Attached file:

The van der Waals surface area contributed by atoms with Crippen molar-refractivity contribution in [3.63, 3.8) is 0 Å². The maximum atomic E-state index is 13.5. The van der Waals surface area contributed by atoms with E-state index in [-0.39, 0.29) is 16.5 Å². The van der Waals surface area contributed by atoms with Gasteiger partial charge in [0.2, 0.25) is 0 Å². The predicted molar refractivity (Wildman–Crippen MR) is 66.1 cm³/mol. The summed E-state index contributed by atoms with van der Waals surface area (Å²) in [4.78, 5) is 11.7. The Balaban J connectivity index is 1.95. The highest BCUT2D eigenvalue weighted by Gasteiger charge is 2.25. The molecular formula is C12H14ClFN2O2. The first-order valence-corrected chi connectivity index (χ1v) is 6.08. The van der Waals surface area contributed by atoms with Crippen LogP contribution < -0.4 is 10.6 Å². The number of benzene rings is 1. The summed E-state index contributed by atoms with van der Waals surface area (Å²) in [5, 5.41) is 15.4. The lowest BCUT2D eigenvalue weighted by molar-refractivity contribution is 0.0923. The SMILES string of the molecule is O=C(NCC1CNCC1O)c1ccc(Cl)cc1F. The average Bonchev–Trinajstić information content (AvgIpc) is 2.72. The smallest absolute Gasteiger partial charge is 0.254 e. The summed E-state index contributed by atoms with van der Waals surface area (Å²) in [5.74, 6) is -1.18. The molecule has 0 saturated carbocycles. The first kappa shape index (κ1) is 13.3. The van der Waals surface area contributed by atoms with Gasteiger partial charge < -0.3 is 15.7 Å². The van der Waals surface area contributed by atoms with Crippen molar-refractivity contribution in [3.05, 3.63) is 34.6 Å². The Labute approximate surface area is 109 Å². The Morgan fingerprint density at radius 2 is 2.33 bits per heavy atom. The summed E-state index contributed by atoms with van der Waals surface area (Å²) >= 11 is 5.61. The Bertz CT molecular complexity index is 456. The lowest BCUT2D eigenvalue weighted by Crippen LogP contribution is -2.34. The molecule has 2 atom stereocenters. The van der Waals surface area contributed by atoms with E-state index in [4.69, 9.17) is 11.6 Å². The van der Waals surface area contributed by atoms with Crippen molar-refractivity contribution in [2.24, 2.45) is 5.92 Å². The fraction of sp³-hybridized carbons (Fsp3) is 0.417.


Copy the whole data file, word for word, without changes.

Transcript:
The van der Waals surface area contributed by atoms with Crippen molar-refractivity contribution in [3.63, 3.8) is 0 Å². The maximum atomic E-state index is 13.5. The van der Waals surface area contributed by atoms with E-state index in [-0.39, 0.29) is 16.5 Å². The van der Waals surface area contributed by atoms with Gasteiger partial charge in [0.2, 0.25) is 0 Å². The predicted molar refractivity (Wildman–Crippen MR) is 66.1 cm³/mol. The summed E-state index contributed by atoms with van der Waals surface area (Å²) in [4.78, 5) is 11.7. The Balaban J connectivity index is 1.95. The highest BCUT2D eigenvalue weighted by Gasteiger charge is 2.25. The molecular formula is C12H14ClFN2O2. The first-order valence-corrected chi connectivity index (χ1v) is 6.08. The van der Waals surface area contributed by atoms with Crippen LogP contribution < -0.4 is 10.6 Å². The number of benzene rings is 1. The summed E-state index contributed by atoms with van der Waals surface area (Å²) in [5, 5.41) is 15.4. The lowest BCUT2D eigenvalue weighted by molar-refractivity contribution is 0.0923. The SMILES string of the molecule is O=C(NCC1CNCC1O)c1ccc(Cl)cc1F. The average Bonchev–Trinajstić information content (AvgIpc) is 2.72. The smallest absolute Gasteiger partial charge is 0.254 e. The summed E-state index contributed by atoms with van der Waals surface area (Å²) in [5.74, 6) is -1.18. The molecule has 0 saturated carbocycles. The first kappa shape index (κ1) is 13.3. The van der Waals surface area contributed by atoms with Gasteiger partial charge < -0.3 is 15.7 Å². The van der Waals surface area contributed by atoms with Crippen molar-refractivity contribution in [3.05, 3.63) is 34.6 Å². The Labute approximate surface area is 109 Å². The Morgan fingerprint density at radius 2 is 2.33 bits per heavy atom. The summed E-state index contributed by atoms with van der Waals surface area (Å²) >= 11 is 5.61. The Bertz CT molecular complexity index is 456. The lowest BCUT2D eigenvalue weighted by Crippen LogP contribution is -2.34. The molecule has 2 atom stereocenters. The van der Waals surface area contributed by atoms with E-state index in [4.69, 9.17) is 11.6 Å². The van der Waals surface area contributed by atoms with Crippen molar-refractivity contribution in [2.24, 2.45) is 5.92 Å². The fraction of sp³-hybridized carbons (Fsp3) is 0.417.